September 10, 2011 #

Wow, this is an awesome technique. I love the lingerie guards and feel like I need to add those to all my RTW thin-strapped tops as well as me-made items! I’ve done French tacks before and this is a nice quick alternative (and you can make them in bulk!).


December 11, 2011 #

Hi Sarai (and Nancy too of course), thank you for sharing this technique! I just used it today for a skirt lining and it turned out great! :D


February 14, 2012 #

Incredibile argomento


February 17, 2012 #

Thank you for this post! I’m glad I found this before I try to tackle it by hand stitching! It was very easy and fast. :)


March 19, 2012 #

Thanks so much for the helpful tutorial. I’ve wanted to know how to do this for a long time. They rarely fall where they should on me with store bought clothing.

Juliette from Sewing And Style Den

April 16, 2012 #

My mom has always used the thread belt loops she mades by hand, kind of a braid- but now that I live a thousand miles away, she is not there to remind me the technique- so this trick is what I have been looking for!!!! Thank you- shared on Sewing and style Den Facebook too!


July 10, 2012 #

You can also crochet 6 strands of thread, pull through the area you wish the belt loop tone and tie off on the back side.


July 10, 2012 #

You can also crochet with a chain stitch, 6 strands of thread and pull through where you wish the belt loop to be and tie off on the back side.


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November 3, 2012 #


December 1, 2012 #

This saved me a heap of time. Thanks! Will be also teaching this technique to my Textiles students next year!


December 20, 2012 #

Thanks for clarifying how to make these! I have these loops on my jacket and I had no idea how to fix the one side that has broken. In the end, however, I didn’t fancy threading the bobbin, and otherwise setting up the machine to make these strings. As I have lots of embroidery floss on hand, all I did was take three lengths of floss in the right colour and braid them together, then tied knots on each end and sewed the loops onto my coat using the knots. It likely ended up being stronger, and possibly faster once you factor in the time it would take to get the machine set up and bobbin wound. On the other hand, I can see the above “strings” would be better with more delicate fabrics and projects like that. Thanks again!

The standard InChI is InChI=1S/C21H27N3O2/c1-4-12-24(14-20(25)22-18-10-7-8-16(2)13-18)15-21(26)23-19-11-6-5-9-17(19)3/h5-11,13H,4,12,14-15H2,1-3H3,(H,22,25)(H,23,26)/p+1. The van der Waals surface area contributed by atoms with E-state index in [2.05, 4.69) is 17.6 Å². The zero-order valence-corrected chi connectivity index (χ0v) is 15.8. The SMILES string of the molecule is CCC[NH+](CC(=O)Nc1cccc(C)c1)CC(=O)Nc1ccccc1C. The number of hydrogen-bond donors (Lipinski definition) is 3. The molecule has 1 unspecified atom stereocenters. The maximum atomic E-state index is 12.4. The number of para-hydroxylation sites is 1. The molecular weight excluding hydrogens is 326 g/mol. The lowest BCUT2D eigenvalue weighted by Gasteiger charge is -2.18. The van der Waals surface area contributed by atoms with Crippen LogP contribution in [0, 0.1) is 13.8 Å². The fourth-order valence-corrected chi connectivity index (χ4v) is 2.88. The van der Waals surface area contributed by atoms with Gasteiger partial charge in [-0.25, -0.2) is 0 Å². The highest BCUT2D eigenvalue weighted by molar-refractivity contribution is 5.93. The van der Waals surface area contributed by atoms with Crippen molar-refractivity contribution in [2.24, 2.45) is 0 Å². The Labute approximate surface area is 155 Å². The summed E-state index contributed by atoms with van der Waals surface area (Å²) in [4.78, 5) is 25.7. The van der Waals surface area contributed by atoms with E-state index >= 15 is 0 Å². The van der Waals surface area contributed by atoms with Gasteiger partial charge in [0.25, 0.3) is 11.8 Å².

January 17, 2013 #

LOVE this tip!
Gonna try it as soon as I can!!!!


June 4, 2013 #

I crochet a single strand of quilting thread with my fingers to make loops. This idea might have a classier look.


June 5, 2013 #

I show a picture of my successful attempt on Pinterest – I used embroidery floss as my “6 strands” and was very pleased with how it turned out. Thank you for posting this tutorial!


August 26, 2013 #

What a saver! I was clueless and this was easy peasy – also very pretty looking :)
Thank you!


September 22, 2013 #

this did not work for me at all. All I got was a big mess of thread. My presser foot did not even hold the thread down. I was quite disappointed that this did not work for me. (BTW, I am using a brand new sewing machine for this.). I even tried to bring the width of the stitch down to 1.0 because I thought 4 was just too wide but that didn’t work either. If you have any suggestions, I’d sure love to hear them.